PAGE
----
Bruno, Please excuse my bottom posting but my gmail acct prevents me from
interleaving my responses.


On Sat, Apr 13, 2013 at 9:21 AM, Richard Ruquist <yann...@gmail.com> wrote:

> I have tried to study the UDA but lack sufficient understanding to see how
> the UDA could compute an infinite number of paths or universes as in the
> diffraction example I discussed.
>
>
> On Sat, Apr 13, 2013 at 7:40 AM, Bruno Marchal <marc...@ulb.ac.be> wrote:
>
>>
>> On 12 Apr 2013, at 17:07, Richard Ruquist wrote:
>>
>> Telmo,
>>
>> I can only give you my opinion. You are of course referring to the double
>> slit experiment where one photon can follow at least two different paths,
>> and potentially an infinite number of paths.
>>
>> But even diffraction of a single photon will do that: in the simplest
>> case send a photon on to a semi-infinite metallic plane and the photon
>> potentially scatters into an infinite number of paths from the edge of the
>> plane. We only know which path when the photon reaches a detector plane on
>> the far side. The actual deterministic diffraction pattern only emerges
>> when the number of photons sent approaches infinity in plane waves. The
>> actual path of a single photon is random within the constraints of the
>> infinite-photon diffraction pattern.
>>
>> So I say the way to deal with that is to propagate a large number of
>> photons or do an EM wave calculation for the diffraction pattern.
>>
>> I wonder how comp treats such single photon instances. Does it use
>> algorithms that are random number generators?
>>
>>
>> No, it uses the first person indeterminacy in self-multiplication, which
>> explains where the quantum wave comes from. I have explained this on this
>> list and published it a long time ago. That is why I told you that if you
>> take comp into consideration, you must derive QM and perhaps string theory
>> (if it is correct) from addition and multiplication of the natural numbers.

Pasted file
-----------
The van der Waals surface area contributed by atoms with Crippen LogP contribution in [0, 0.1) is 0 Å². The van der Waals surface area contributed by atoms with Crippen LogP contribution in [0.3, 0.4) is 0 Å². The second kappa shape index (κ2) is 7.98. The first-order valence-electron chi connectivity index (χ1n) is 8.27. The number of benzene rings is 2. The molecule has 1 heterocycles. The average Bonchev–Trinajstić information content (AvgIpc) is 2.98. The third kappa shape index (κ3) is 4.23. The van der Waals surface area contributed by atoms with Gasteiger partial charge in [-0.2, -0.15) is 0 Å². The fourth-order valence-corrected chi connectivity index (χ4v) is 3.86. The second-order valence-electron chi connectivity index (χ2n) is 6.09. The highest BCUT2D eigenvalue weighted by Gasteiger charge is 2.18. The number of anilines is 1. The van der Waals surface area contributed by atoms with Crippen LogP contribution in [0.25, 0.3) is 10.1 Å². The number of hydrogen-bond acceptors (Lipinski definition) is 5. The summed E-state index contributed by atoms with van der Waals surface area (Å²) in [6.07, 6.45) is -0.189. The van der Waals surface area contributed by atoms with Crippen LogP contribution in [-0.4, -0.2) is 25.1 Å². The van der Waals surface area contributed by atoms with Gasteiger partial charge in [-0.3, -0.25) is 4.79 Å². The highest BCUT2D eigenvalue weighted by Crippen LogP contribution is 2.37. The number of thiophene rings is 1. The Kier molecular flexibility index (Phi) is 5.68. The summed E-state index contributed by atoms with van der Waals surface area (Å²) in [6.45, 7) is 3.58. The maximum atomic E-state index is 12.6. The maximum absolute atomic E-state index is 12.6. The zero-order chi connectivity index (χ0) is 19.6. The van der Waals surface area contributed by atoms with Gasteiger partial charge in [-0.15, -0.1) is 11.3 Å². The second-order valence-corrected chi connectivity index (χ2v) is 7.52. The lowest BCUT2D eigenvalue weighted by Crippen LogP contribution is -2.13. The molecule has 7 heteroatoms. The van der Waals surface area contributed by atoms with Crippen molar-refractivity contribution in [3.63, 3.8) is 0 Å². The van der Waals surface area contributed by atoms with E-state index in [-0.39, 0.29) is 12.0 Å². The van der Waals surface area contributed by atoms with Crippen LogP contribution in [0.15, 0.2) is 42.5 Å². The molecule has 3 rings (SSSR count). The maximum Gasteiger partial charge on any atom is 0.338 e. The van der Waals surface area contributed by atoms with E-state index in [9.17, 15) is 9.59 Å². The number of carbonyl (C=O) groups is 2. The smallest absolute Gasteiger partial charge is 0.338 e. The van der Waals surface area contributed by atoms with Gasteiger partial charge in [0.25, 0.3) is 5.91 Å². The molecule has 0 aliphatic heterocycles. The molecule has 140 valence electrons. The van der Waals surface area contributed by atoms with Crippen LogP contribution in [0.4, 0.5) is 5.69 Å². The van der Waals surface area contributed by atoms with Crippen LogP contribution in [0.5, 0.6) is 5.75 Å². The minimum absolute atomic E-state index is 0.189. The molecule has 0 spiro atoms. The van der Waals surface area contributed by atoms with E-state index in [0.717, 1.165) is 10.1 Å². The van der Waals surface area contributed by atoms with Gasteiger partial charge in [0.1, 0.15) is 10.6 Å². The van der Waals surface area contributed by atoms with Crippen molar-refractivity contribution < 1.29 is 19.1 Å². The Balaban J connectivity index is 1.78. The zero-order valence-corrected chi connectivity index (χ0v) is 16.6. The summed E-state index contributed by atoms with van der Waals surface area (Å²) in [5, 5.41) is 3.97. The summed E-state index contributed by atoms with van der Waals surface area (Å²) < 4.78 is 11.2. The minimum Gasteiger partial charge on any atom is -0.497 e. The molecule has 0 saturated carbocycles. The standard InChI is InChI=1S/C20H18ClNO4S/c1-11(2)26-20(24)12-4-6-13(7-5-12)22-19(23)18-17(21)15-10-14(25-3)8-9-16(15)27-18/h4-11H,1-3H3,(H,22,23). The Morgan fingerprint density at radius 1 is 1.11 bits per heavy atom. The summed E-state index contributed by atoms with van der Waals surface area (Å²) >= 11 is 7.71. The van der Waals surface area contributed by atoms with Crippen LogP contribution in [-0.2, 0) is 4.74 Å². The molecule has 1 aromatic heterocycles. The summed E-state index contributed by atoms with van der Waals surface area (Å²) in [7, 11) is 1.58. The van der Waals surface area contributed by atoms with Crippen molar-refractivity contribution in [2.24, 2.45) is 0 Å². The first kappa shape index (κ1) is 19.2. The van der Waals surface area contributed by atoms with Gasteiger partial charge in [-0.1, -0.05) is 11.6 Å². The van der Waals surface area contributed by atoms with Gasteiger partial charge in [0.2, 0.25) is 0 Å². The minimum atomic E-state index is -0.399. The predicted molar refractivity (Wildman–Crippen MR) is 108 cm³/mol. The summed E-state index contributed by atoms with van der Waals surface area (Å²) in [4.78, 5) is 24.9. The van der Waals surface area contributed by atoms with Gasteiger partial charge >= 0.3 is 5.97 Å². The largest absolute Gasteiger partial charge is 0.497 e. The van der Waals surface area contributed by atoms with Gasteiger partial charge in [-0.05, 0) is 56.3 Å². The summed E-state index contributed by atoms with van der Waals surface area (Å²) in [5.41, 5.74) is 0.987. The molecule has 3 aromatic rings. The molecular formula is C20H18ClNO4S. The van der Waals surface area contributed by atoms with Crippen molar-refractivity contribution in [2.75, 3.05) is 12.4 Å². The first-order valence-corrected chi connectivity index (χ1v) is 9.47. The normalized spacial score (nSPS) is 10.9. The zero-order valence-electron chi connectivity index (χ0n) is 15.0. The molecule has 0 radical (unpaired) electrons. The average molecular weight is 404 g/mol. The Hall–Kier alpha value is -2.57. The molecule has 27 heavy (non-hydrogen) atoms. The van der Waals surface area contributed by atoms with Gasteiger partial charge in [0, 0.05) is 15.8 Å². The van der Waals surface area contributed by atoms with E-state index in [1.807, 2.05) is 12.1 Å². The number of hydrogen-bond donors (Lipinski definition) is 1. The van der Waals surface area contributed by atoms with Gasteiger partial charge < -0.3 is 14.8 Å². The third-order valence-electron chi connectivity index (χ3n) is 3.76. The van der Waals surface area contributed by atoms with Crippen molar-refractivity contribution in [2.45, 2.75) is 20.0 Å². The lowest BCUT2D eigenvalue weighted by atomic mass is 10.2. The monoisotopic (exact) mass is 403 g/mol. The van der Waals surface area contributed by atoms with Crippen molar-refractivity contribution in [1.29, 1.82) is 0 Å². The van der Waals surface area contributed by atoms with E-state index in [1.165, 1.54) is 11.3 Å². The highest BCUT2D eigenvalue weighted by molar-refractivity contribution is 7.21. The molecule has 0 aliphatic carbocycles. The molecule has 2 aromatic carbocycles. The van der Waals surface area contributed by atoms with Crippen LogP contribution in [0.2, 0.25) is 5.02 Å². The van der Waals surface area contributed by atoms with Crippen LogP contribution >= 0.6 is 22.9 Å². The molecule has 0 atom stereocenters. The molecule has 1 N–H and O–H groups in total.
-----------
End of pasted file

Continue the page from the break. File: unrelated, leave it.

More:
>> I see you have not yet studied or grasped the UDA :)
>>
>> Bruno
>>
>>
>>
>>
>> Richard
>>
>>
>> On Fri, Apr 12, 2013 at 10:35 AM, Telmo Menezes 
>> <te...@telmomenezes.com>wrote:
>>
>>> On Fri, Apr 12, 2013 at 4:24 PM, Richard Ruquist <yann...@gmail.com>
>>> wrote:
>>> > Mathematics itself seems rather magical.
>>> > For instance the sum 1+2+3+4+5.....infinity = -1/12
>>> >
>>> > And according to Scott Aaronson's new book
>>> > when string theorists estimate the mass of a photon
>>> > they get two components: one being 1/12
>>> > and the other being that sum, so the mass is zero,
>>> > thanks to Ramanujan
>>> >
>>> > If that sum is cutoff at some very large number but less than infinity,
>>> > does anyone know the value of the summation.?
>>>
>>> Hi Richard,
>>>
>>> Ok, but in that case physics is deterministic, just hard to compute.
>>> How do we then deal with the fact that two photons under the precise
>>> same conditions can follow two different paths (except for some hidden
>>> variable we don't know about)? I'm not a physicist and way over my
>>> head here, so this is not a rhetorical question.
>>>
>>>
>>> >
>>> > On Fri, Apr 12, 2013 at 10:15 AM, Telmo Menezes <
>>> te...@telmomenezes.com>
>>> > wrote:
>>> >>
>>> >> On Fri, Apr 12, 2013 at 3:30 AM, Stathis Papaioannou <
>>> stath...@gmail.com>
>>> >> wrote:
>>> >> > On Fri, Apr 12, 2013 at 5:35 AM, Craig Weinberg <
>>> whatsons...@gmail.com>
>>> >> > wrote:
>>> >> >>
>>> >> >>
>>> >> >> On Thursday, April 11, 2013 3:29:51 PM UTC-4, John Clark wrote:
>>> >> >>>
>>> >> >>> On Thu, Apr 11, 2013 Craig Weinberg <whats...@gmail.com> wrote:
>>> >> >>>
>>> >> >>>> > If matter is deterministic, how could it behave in a random
>>> way?
>>> >> >>>
>>> >> >>>
>>> >> >>> It couldn't.
>>> >> >>
>>> >> >>
>>> >> >> Are you saying then that matter is random, or that it is neither
>>> random
>>> >> >> nor
>>> >> >> deterministic?
>>> >> >
>>> >> > Matter behaves randomly, but probability theory allows us to make
>>> >> > predictions about random events.
>>> >>
>>> >> In my view, randomness = magic.
>>> >> The MWI and Comp are the only theories I've seen so far that do not
>>> >> require magic to explain observed randomness.
>>> >>
>>> >> >
>>> >> > --
>>> >> > Stathis Papaioannou
>>> >> >
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>>
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